http://dx.doi.org/10.1371/journal.pone.0017158.g003

CHC controls basal NF-κB activation independently of endocytosis and clathrin light chains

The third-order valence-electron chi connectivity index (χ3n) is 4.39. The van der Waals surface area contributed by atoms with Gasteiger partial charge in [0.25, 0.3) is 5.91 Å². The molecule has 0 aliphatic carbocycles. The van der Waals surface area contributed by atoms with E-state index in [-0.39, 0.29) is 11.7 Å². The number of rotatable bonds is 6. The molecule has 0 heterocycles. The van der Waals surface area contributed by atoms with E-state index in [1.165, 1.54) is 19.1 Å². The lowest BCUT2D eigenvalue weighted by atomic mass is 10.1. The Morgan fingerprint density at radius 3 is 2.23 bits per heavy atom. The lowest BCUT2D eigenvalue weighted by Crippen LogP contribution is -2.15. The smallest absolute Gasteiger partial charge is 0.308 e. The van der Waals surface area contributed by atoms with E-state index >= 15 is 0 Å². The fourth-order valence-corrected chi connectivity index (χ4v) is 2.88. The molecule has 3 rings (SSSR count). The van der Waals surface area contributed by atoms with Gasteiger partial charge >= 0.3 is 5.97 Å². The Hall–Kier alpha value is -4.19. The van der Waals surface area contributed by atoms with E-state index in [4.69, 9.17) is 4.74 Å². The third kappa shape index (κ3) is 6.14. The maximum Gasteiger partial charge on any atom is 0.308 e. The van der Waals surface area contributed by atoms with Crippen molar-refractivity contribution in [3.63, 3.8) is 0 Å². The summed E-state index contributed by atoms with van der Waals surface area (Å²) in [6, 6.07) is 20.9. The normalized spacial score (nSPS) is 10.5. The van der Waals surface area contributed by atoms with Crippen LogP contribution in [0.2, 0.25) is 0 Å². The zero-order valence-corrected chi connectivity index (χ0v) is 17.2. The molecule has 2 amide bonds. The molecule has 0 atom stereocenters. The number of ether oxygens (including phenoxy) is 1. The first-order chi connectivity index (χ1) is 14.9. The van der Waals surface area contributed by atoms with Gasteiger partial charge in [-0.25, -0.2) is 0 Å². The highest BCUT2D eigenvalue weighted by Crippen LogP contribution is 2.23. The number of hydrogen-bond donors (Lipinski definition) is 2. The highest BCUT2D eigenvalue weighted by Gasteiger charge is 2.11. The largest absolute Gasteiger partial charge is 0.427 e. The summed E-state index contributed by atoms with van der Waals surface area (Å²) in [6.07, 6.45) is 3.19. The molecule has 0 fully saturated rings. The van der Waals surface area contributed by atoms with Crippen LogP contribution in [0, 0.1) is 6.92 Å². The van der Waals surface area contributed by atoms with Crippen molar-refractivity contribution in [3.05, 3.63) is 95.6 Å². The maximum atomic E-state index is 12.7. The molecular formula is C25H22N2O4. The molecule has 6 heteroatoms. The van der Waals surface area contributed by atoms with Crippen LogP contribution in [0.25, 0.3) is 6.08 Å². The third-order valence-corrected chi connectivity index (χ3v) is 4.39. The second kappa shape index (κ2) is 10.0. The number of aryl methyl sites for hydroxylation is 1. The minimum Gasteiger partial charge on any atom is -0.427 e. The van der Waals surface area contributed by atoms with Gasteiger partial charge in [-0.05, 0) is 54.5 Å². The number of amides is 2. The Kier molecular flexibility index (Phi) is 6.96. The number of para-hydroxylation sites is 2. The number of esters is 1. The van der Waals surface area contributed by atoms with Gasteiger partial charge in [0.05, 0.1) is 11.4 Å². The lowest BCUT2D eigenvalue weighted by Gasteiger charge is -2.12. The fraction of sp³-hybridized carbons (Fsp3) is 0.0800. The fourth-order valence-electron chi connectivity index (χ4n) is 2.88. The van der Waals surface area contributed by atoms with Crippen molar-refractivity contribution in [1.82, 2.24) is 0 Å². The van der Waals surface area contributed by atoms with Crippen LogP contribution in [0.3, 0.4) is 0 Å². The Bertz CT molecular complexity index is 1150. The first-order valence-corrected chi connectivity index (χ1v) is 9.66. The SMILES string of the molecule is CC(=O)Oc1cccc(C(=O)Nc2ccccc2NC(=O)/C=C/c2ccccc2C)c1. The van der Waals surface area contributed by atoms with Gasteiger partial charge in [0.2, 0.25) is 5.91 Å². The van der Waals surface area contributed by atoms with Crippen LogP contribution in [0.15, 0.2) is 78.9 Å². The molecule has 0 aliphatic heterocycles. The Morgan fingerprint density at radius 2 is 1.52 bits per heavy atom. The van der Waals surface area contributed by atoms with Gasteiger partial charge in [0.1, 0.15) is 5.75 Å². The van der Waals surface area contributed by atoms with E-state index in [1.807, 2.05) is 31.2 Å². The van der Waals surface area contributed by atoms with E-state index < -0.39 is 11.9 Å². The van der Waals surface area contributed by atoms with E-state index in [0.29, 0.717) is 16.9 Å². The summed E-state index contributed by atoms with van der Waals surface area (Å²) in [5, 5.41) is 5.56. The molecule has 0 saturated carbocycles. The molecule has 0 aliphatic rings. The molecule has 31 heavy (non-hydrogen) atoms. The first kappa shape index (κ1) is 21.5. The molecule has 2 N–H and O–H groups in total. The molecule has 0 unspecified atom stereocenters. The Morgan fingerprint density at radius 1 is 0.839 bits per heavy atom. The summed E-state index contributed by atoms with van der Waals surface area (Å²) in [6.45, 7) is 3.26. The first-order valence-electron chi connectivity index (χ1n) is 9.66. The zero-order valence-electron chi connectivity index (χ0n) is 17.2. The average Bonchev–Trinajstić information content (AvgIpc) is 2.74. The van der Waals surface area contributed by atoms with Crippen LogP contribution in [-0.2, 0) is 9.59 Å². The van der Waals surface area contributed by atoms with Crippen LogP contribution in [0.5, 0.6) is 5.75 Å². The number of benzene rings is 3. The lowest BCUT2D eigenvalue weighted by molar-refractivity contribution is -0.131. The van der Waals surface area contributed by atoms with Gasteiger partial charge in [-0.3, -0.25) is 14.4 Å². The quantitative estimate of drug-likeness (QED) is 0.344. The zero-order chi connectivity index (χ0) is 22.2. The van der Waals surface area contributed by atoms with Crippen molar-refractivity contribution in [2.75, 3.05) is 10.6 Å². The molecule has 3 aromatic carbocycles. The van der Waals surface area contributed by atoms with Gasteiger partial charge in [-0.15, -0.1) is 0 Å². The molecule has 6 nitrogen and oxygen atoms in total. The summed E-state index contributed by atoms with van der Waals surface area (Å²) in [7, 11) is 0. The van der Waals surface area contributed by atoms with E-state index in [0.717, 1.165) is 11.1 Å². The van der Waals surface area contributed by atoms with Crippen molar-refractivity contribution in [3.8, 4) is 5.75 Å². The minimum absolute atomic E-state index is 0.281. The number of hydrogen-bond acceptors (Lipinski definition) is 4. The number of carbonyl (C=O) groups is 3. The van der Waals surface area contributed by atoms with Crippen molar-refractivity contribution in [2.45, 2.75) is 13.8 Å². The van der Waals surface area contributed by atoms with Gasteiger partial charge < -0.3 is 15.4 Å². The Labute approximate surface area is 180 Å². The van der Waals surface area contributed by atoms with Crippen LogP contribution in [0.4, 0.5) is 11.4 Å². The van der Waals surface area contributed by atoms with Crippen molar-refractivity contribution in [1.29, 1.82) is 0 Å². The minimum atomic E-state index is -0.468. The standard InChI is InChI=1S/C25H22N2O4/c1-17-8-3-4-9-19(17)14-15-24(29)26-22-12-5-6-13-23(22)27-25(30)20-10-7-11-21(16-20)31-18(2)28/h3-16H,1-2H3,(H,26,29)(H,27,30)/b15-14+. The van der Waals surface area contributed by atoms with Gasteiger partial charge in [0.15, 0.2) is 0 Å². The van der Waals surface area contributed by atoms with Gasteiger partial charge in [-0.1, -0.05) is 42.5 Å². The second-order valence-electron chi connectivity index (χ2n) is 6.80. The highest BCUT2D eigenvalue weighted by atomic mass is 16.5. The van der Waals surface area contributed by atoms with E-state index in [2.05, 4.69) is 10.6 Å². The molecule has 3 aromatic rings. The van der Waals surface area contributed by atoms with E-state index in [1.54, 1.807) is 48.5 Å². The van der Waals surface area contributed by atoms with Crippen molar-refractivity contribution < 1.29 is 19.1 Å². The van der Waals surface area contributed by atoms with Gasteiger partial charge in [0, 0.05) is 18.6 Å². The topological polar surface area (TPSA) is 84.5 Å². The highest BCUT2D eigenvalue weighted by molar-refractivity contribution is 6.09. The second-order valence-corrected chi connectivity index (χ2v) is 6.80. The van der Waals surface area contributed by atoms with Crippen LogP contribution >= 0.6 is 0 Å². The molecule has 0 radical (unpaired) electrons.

Through its activity in CME, CHC is involved in the internalization of nutrients, pathogens, antigens, growth factors and receptors [13], [15], [16]. To test whether CHC regulated indirectly the NF-κB pathway via its function in CME, we measured p65 nuclear translocation and IL-8 secretion in cells where CME was disrupted by RNAi-mediated depletion of the μ2-subunit of the main CME adaptor protein AP-2 (AP2M1). The recruitment of AP-2 at the plasma membrane is critical for the initiation of CME [23]. AP-2 interacts with sorting signals present in the cytoplasmic domains of membrane proteins destined to become cargo in the coated vesicles. In addition, AP-2 recruits clathrin onto the membrane, where it functions as a scaffold for vesicle budding. First, in order to demonstrate that CME was impaired in AP2M1 and CHC-depleted cells, the CME-dependent mechanism of transferrin uptake was monitored in HeLa cells. As previously reported [23], depletion of both CHC and AP2M1 impaired the uptake of fluorescently labeled transferrin (Figures 4A and 4B). However, although the depletion of AP2M1 blocked transferrin uptake to the same extent as CHC knockdown, it failed to increase basal IκBα degradation (Figures 4C and 4D) and IL-8 secretion (Figure 4E), suggesting that CHC controls basal NF-κB activation and gene expression independently of its activity in CME. In order to further validate this result, we tested whether chemical inhibition of endocytosis by the drugs phenylarsine oxide (PAO) and dynasore had an effect on NF-κB signaling. PAO is a chemical compound that, at low micromolar concentrations, blocks CME [24]. Dynasore is a cell-permeable small molecule that inhibits the GTPase activity of dynamin and blocks the formation of clathrin-coated vesicles [25]. Whereas a short term incubation with these drugs effectively blocked transferrin uptake (Figure 4F), neither of them had an effect on the degradation of IκBα (Figure 4G). HeLa cells stimulated with the inflammatory cytokine tumor necrosis factor α (TNFα) that rapidly activates NF-κB, were used as positive control for the degradation of IκBα. To better mimic the long-lasting effect of CHC knockdown on endocytosis, endocytosis and IκBα degradation were examined after 48 hours of dynasore treatment. Although endocytosis was still effectively blocked (Figure 4H), the degradation of IκBα was unchanged compared to untreated cells (Figure 4I), showing that inhibition of endocytosis had no effect on the activation of NF-κB. Taken together, these results strongly indicated that CHC regulates basal NF-κB activation independently of its function in endocytosis.